Every customer’s experience begins the moment they discover your brand. A customer may conduct an online search to learn more about a business or read customer reviews. The experience doesn’t end once a purchase is made. Customers have the power to be a brand’s best advocate or its most vocal critic – either way those experiences are invaluable. Having the tools accessible to better understand your customers’ pain points allows your business to engage more effectively at every touchpoint and build a loyal following. 

Forsta, the global leader in customer experience (CX), employee experience (EX) and market research, is combining capabilities with Rio SEO, the industry-leading local marketing platform for enterprise brands. Together, the combined technologies power a seamless customer experience solution, enabling brands to engage customers throughout the entire buyer’s journey, from discovery to purchase and through to brand reputation and advocacy.

Rio SEO and Forsta are reshaping the local search landscape by bringing to market the industry’s only end-to-end local marketing and customer experience solution for global enterprise brands.

We call this unique combination Local Experience (LX), and it’s a game-changer for enterprise brands looking to optimize their business and deepen customer relationships.

Rio SEO’s Open Local Platform supplements Forsta’s Human Experience platform by enabling customers to seamlessly expand their customer experience programs into the discovery and consideration phases earlier in the purchase funnel and through to the post-purchase brand reputation and advocacy stage. Rio SEO’s local marketing solutions drive discovery and sales at the local level, at scale and complement Forsta’s technology to support customer engagement and loyalty post-sale.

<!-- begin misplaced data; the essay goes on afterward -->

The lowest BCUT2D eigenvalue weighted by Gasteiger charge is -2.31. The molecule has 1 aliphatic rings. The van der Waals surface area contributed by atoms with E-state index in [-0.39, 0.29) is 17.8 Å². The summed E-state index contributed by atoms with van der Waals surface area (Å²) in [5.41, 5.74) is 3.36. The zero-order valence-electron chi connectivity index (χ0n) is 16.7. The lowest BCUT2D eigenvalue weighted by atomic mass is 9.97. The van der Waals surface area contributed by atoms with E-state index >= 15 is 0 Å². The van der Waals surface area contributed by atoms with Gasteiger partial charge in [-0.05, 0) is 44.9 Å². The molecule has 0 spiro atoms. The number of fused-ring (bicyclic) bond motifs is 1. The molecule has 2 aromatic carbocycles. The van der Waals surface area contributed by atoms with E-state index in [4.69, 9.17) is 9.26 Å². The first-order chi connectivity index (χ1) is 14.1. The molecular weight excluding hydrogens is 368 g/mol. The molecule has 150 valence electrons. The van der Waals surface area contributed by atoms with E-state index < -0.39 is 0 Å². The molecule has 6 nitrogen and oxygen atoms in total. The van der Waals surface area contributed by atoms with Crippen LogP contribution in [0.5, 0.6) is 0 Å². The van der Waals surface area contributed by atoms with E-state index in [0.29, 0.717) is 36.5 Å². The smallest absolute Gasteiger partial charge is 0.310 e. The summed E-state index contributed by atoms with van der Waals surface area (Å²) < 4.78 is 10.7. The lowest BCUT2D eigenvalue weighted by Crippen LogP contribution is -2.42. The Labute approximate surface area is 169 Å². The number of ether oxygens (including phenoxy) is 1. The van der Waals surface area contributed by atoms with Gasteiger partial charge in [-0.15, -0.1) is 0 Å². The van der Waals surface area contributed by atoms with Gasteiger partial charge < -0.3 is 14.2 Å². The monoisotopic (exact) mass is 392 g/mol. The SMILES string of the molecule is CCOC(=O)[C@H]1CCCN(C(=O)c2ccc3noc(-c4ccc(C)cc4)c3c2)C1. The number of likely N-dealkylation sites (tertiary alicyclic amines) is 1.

Forsta’s market research and customer experience solutions, recognized as a Leader in the 2021 Gartner® Magic Quadrant™ for Voice of the Customer, take you from data, to insight, to action by helping you understand your customer, see who they really are, and better respond to their needs.

Enhance your discoverability, attract new customers, and build long-lasting relationships with Forsta and Rio SEO’s LX solutions. Visit to learn more.

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Seven SEO roles that are key contributors to brand success in 2022

30-second summary:

  • SEO is important for brand success and there are several key roles that contribute to this
  • Some of these roles are obvious, but others are ones you may not immediately associate with SEO
  • Each of these roles has a different but important contribution to make
  • An effective multidisciplinary SEO team will have good communication, clear roles and responsibilities, and realistic expectations
  • By following these tips, you can set your team up for success

SEO is more than just a one-person show. It takes a team of dedicated professionals working together to achieve success. In this article, we will explore the different roles that are key to brand building in 2022.

Whether you’re a CEO who wants to understand why SEO is important for your business brand or an SEO pro who wants to build a case for improving SEO processes at your company, we have you covered.

Why is SEO important for brand success?

There are many reasons why SEO is important for brand success. Here are some of the most important ones: